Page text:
Mark, now 17, took the stand and told how a tall, thin, Caucasian man in a white car pulled into the alley behind a neighbor’s house where he was playing with Anthony and friends.
“He approached the fence and called us forward,” he told the court. “We came and he showed us a picture of a cat. … He offered us each a dollar if we helped him look for his cat.”
Three boys agreed to hunt for the cat. After searching in the alley, the kids went back to Duncan and told him they couldn’t find the cat.
“He gave us each a dollar,” Medina told the court. “The next thing I remember is seeing a knife being drawn. … The next thing I remember is he had my brother … the knife to his head. … He was being taken away and put in the car. That was the last time I ever saw him.”
The boys’ father said Duncan apparently tried to grab Mark first, and Anthony got between them and the younger child fell down, losing a shoe. Duncan then grabbed Anthony. That matched the story Duncan told Sotka in 2005, when he said he tried to kidnap a younger child, but when he evaded his grasp, he took the 10-year-old.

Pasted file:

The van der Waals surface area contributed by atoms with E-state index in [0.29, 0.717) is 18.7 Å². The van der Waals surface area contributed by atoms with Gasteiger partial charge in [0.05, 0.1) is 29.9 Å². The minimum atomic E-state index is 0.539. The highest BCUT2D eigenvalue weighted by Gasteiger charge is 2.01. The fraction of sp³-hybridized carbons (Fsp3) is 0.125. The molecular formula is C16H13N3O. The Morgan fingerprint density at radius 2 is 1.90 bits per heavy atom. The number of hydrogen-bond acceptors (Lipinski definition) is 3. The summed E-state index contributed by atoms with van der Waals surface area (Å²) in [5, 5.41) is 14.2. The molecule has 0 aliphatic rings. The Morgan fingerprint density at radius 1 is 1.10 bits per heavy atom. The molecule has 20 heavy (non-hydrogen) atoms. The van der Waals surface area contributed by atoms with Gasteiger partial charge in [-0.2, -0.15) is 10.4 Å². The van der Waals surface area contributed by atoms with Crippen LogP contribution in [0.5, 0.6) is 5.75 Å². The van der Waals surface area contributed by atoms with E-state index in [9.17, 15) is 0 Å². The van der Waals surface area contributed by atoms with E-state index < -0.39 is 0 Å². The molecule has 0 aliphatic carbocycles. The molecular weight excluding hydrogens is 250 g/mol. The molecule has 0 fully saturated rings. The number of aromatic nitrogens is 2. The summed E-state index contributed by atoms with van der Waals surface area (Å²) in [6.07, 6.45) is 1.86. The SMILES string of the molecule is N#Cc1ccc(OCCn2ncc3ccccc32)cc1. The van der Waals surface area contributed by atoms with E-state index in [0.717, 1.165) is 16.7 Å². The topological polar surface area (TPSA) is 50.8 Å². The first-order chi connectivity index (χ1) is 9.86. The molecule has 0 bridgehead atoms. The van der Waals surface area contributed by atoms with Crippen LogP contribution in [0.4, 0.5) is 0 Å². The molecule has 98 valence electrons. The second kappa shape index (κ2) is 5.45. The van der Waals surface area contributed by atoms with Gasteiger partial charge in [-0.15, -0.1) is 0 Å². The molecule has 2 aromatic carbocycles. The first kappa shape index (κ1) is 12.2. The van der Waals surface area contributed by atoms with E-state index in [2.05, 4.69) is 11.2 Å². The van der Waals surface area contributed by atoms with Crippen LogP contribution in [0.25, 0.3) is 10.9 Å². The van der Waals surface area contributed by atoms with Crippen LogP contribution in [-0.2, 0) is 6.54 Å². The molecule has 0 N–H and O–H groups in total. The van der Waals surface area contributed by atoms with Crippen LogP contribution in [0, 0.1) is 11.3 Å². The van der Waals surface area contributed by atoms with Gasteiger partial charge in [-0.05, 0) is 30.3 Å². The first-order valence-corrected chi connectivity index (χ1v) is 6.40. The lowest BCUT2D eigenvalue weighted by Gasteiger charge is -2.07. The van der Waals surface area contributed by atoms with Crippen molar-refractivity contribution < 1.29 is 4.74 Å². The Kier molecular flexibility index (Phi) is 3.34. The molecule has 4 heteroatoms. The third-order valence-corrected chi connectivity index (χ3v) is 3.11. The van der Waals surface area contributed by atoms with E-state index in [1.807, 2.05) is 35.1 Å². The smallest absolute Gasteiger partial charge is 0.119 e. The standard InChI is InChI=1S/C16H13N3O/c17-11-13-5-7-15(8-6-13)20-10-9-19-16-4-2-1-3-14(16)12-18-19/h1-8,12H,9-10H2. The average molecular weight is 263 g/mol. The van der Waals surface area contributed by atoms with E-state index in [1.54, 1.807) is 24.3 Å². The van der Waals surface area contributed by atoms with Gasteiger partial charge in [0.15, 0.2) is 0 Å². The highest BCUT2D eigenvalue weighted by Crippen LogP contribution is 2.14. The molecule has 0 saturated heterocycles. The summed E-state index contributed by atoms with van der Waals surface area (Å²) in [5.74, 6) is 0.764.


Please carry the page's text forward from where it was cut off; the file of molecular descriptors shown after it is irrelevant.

Also introduced Monday were an immigration document showing Duncan visited Mexico two days after Anthony’s murder; and a leather-bound journal Duncan left at his Fargo, N.D., apartment in which he made references to the murder and wrote a poem titled “An Ode to the Killer.” In a letter written from prison in 2006, Duncan said he wrote the poem the day after Anthony was murdered.
In a journal entry dated three days after Anthony’s abduction, Duncan wrote, “Now that I have fulfilled my greatest fantasy, I have no reason left to live, except to flesh it out … I have no feelings for my victim, and I never will, but I do have feelings … I love life even more after my fight – with a true monster, after being a first-hand witness to what others are inraged (sic) by merely imagining.”
In another entry, he wrote, “I just realized! The pain is gone! The PAIN IS GONE! Now there is only FEAR!!!! I like the fear better.”
The sentencing trial continues today with more evidence of the earlier crimes, to be followed by evidence about the effect Dylan’s murder had on Shasta and other members of Dylan’s family.
Local journalism is essential.
Give directly to The Spokesman-Review's Northwest Passages community forums series -- which helps to offset the costs of several reporter and editor positions at the newspaper -- by using the easy options below. Gifts processed in this system are not tax deductible, but are predominately used to help meet the local financial requirements needed to receive national matching-grant funds.
Subscribe to the Coronavirus newsletter
Get the day’s latest Coronavirus news delivered to your inbox by subscribing to our newsletter.